Since my last post I’ve been very fortunate… some could even say incredibly jammy as I’ve managed to make a few publisher contacts at Penguin Random House and Granta Books, which is amazing as they both cover a lot of different publishers under their umbrellas. There’s just so much choice which is bookworm heaven!
When I used to work in bookshops I got really excited when advance copies came through so now being able to get them again is awesome especially as these are ones I have either already had in my Goodreads list or as soon I’ve seen them in shops or online I’ve immediately put in a request.
Listed are just some of the books I’ve had the fortune of reading recently and my thoughts on them:
Two Years Eight Months And Twenty Eight Nights by Salman Rushdie
At the time of writing this as yet hasn’t hit the bookshops as it’s released on the 12th September – it’s been a long time since I’ve read a Salman Rushdie book and saw this in a upcoming summer reads post and this was the first book that came from the publishers.
The story is set in the near future, after a storm strikes New York, the strangeness begins. You have a gardener whose feet no longer touch the ground, a graphic novelist who wakes up and finds a mysterious entity and a baby who identifies corruption marking the guilty with blemishes and boils… it reminded me of watching Sylvester McCoy’s portrayal of Doctor Who.
Inspired by 2,000 years of storytelling yet rooted in the concerns of our present moment, the book is satirical and bawdy and both funny and terrifying. A great modern tale about different worlds dangerously colliding.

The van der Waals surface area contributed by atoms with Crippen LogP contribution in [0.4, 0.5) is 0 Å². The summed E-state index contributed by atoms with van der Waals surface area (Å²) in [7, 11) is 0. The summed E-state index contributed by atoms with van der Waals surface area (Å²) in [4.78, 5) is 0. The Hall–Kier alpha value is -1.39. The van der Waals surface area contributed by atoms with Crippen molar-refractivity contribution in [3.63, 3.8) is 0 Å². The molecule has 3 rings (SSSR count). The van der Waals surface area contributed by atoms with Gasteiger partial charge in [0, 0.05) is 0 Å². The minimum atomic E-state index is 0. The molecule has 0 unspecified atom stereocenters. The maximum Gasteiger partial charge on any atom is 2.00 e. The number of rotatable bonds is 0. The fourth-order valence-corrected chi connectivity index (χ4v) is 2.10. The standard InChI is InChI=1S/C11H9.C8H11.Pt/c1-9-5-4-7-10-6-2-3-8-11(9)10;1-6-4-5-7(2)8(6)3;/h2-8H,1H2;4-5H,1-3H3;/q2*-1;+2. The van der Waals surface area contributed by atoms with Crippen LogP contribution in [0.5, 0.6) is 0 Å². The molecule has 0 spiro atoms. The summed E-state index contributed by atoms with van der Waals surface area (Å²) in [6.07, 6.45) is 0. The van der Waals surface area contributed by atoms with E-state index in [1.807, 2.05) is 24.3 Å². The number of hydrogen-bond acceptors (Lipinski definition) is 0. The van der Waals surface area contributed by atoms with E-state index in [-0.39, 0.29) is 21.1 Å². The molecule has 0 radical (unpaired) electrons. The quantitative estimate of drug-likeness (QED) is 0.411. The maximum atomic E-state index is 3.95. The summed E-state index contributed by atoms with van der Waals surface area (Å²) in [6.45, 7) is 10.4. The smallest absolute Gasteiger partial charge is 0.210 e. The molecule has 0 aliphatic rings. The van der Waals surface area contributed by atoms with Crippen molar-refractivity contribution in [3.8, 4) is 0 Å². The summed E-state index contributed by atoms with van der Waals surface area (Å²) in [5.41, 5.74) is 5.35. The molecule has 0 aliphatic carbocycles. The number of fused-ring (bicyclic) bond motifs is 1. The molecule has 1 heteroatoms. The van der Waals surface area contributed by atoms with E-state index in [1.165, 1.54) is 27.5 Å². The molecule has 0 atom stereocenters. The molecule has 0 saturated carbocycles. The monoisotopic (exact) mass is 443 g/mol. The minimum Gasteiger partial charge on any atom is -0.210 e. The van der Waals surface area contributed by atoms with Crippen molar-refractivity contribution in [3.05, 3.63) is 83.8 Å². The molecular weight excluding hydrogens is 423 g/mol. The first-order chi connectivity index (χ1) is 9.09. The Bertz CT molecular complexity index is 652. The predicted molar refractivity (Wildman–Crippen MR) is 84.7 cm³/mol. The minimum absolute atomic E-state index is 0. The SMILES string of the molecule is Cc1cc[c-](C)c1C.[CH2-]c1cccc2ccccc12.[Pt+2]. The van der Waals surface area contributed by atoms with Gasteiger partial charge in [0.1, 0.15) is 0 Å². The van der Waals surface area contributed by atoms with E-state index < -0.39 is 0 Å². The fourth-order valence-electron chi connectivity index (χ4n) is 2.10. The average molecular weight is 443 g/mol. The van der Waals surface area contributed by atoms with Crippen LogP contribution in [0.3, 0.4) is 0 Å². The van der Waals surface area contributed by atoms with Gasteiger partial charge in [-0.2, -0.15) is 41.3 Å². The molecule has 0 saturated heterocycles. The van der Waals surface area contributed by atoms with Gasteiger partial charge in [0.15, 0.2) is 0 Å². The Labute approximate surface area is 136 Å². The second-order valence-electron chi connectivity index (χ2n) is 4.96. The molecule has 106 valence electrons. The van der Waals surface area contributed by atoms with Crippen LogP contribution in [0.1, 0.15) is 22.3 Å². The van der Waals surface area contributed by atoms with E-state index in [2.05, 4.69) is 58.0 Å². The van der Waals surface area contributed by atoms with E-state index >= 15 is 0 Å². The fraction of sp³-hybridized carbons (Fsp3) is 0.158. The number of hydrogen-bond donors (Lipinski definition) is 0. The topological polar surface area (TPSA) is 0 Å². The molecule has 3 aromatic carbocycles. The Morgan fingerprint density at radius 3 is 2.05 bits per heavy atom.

Strange Weather In Tokyo by Hiromi Kawakami – Translated By Alison Markin Powell
I’m going start off with quite a bold statement regarding this book. I know it’s only September so there are four months of reading still to be done for this year but as soon as I started reading this I felt that not only is it probably going to be my book choice for 2015 but will also be a book that I will come back to over and over again. I’d only just finished the first chapter when I got goosebumps. I’m a huge fan of Japanese Literature and related culture in general so this book was a treat to read from start to finish for me.
The story follows Tsukiko and former high school Japanese teacher Sensei as they reconnect and how their relationship develops through the seasons from spring cherry blossom to autumnal mushrooms. Although it sounds wonderful and romantic it’s a novel of sadness but with some gentle humour thrown in which at times I did find myself chuckling at. The story never strays and I particularly enjoyed the Japanese nostalgic themes running through the story such as the old fashioned inns, refined manners and food.
it’s a fantastic read and I am really glad that I discovered it.
Satin Island by Tom McCarthy
Long listed for this year’s Man Booker Prize, Satin Island is described in the press release as a story that follows U a corporate anthropologist pimping his skills to elite consultancy in contemporary London – an uneasy node in giant networks of global capital and intellectual exchange whose overall shape seems destined to elude him.
For me I felt Satin Island could’ve have been longer because I really couldn’t engage with U as a character throughout and the story seemed to venture off with it’s oil spills, African traffic jams, roller-blade processions and zombie parades. The book was finished and I was just left feeling confused.